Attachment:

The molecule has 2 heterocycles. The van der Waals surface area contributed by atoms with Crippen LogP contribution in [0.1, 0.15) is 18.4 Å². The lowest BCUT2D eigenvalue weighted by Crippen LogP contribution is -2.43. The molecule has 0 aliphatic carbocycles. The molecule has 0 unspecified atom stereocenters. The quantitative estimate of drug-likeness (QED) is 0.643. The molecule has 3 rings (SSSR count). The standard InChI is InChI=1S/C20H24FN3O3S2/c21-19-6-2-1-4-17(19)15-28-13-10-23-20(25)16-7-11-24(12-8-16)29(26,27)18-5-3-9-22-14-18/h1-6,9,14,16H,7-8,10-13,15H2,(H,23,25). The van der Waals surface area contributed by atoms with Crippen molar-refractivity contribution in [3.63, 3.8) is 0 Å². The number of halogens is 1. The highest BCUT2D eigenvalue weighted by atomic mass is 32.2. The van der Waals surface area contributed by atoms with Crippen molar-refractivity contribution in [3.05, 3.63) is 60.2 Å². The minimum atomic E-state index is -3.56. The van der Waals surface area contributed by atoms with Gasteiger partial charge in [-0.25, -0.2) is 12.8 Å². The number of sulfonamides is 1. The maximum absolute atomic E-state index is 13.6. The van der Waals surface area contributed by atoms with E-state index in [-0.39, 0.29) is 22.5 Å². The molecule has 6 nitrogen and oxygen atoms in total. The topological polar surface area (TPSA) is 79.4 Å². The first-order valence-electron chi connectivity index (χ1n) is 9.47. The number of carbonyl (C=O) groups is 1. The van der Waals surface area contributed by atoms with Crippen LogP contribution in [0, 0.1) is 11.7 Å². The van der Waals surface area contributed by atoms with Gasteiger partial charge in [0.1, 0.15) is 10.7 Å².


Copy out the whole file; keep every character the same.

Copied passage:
The molecule has 2 heterocycles. The van der Waals surface area contributed by atoms with Crippen LogP contribution in [0.1, 0.15) is 18.4 Å². The lowest BCUT2D eigenvalue weighted by Crippen LogP contribution is -2.43. The molecule has 0 aliphatic carbocycles. The molecule has 0 unspecified atom stereocenters. The quantitative estimate of drug-likeness (QED) is 0.643. The molecule has 3 rings (SSSR count). The standard InChI is InChI=1S/C20H24FN3O3S2/c21-19-6-2-1-4-17(19)15-28-13-10-23-20(25)16-7-11-24(12-8-16)29(26,27)18-5-3-9-22-14-18/h1-6,9,14,16H,7-8,10-13,15H2,(H,23,25). The van der Waals surface area contributed by atoms with Crippen molar-refractivity contribution in [3.63, 3.8) is 0 Å². The number of halogens is 1. The highest BCUT2D eigenvalue weighted by atomic mass is 32.2. The van der Waals surface area contributed by atoms with Crippen molar-refractivity contribution in [3.05, 3.63) is 60.2 Å². The minimum atomic E-state index is -3.56. The van der Waals surface area contributed by atoms with Gasteiger partial charge in [-0.25, -0.2) is 12.8 Å². The number of sulfonamides is 1. The maximum absolute atomic E-state index is 13.6. The van der Waals surface area contributed by atoms with E-state index in [-0.39, 0.29) is 22.5 Å². The molecule has 6 nitrogen and oxygen atoms in total. The topological polar surface area (TPSA) is 79.4 Å². The first-order valence-electron chi connectivity index (χ1n) is 9.47. The number of carbonyl (C=O) groups is 1. The van der Waals surface area contributed by atoms with Crippen LogP contribution in [0, 0.1) is 11.7 Å². The van der Waals surface area contributed by atoms with Gasteiger partial charge in [0.1, 0.15) is 10.7 Å².